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    Author(s): Tracey L. Crocker; Ron L. Hendrick; Roger W. Ruess; Kurt S. Pregitzer; Andrew J. Burton; Michael F. Allen; Jianping Shan; Lawrence A. Morris
    Date: 2003
    Source: Applied Soil Ecology 23: 127-135
    Publication Series: Miscellaneous Publication
    PDF: View PDF  (558 KB)

    Description

    Minirhizotrons provide a unique way to repeatedly measure the production and fate of individual root segments, while minimizing soil disturbance and the confounding of spatial-temporal variation. However, the time associated with processing videotaped minirhizotron images limits the amount of data that can be extracted in a reasonable amount of time. We found that this limitation can be minimized using a more easily measured variable r(i.e. root numbers) as a substitute of root length. Linear regression models were fitted between root length versus root number for production and mortality of seven sample datasets of varying tree species and treatments. The resulting r2 values ranged from 0.79 to 0.99, suggesting that changes in root numbers can be used to predict root length dynamics reliably. Slope values, representing the mean root segment length (MRSL), ranged from 2.34 to 8.38 mm per root segment for both production and mortality. Most treatments did not alter MRSL substantially, the exceptions being C02 treatments and a girdling treatment that altered plant community composition and, consequently, root morphology. The high r2 values demonstrated a robust relationship between variables irrespective of species or treatments. Once the quantitative relationship between root lengths and numbers has been established for a particular species-treatment combination, quantifying changes in root number through time should substantially decrease the time required to quantify root dynamics.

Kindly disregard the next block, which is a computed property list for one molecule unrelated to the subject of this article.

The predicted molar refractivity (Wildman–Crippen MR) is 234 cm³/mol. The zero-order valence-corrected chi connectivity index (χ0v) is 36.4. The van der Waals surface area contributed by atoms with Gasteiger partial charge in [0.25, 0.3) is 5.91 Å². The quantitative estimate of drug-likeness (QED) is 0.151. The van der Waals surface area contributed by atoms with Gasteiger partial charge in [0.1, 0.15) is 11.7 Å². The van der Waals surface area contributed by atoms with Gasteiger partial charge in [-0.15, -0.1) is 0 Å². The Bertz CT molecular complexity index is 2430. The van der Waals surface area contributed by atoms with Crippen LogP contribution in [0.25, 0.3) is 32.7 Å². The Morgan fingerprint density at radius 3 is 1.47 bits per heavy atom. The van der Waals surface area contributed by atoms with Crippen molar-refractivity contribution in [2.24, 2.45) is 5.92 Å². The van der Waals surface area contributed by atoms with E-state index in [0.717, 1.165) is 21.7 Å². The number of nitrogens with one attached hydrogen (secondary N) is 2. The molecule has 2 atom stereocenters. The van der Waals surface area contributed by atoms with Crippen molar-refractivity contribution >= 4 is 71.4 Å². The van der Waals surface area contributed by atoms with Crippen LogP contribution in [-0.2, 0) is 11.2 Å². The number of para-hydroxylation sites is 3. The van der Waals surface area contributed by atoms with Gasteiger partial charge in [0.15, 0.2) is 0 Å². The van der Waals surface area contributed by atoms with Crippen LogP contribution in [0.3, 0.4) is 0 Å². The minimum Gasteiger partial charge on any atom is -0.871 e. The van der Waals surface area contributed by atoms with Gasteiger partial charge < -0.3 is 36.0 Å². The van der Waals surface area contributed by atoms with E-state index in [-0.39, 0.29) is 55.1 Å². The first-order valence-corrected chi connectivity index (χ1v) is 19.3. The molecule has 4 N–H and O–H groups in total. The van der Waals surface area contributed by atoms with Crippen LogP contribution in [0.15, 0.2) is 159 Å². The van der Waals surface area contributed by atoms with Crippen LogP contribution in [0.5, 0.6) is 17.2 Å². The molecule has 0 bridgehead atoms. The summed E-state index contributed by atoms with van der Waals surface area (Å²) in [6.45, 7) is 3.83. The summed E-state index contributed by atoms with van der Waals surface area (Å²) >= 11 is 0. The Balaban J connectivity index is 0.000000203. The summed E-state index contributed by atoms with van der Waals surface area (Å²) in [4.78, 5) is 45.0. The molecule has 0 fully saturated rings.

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    Citation

    Crocker, Tracey L.; Hendrick, Ron L.; Ruess, Roger W.; Pregitzer, Kurt S.; Burton, Andrew J.; Allen, Michael F.; Shan, Jianping; Morris, Lawrence A. 2003. Substituting root numbers for length: Improving the use of minirhizotrons to study fine root dynamics. Applied Soil Ecology 23: 127-135

    Keywords

    Fine roots, minirhizotrons, mortality, production

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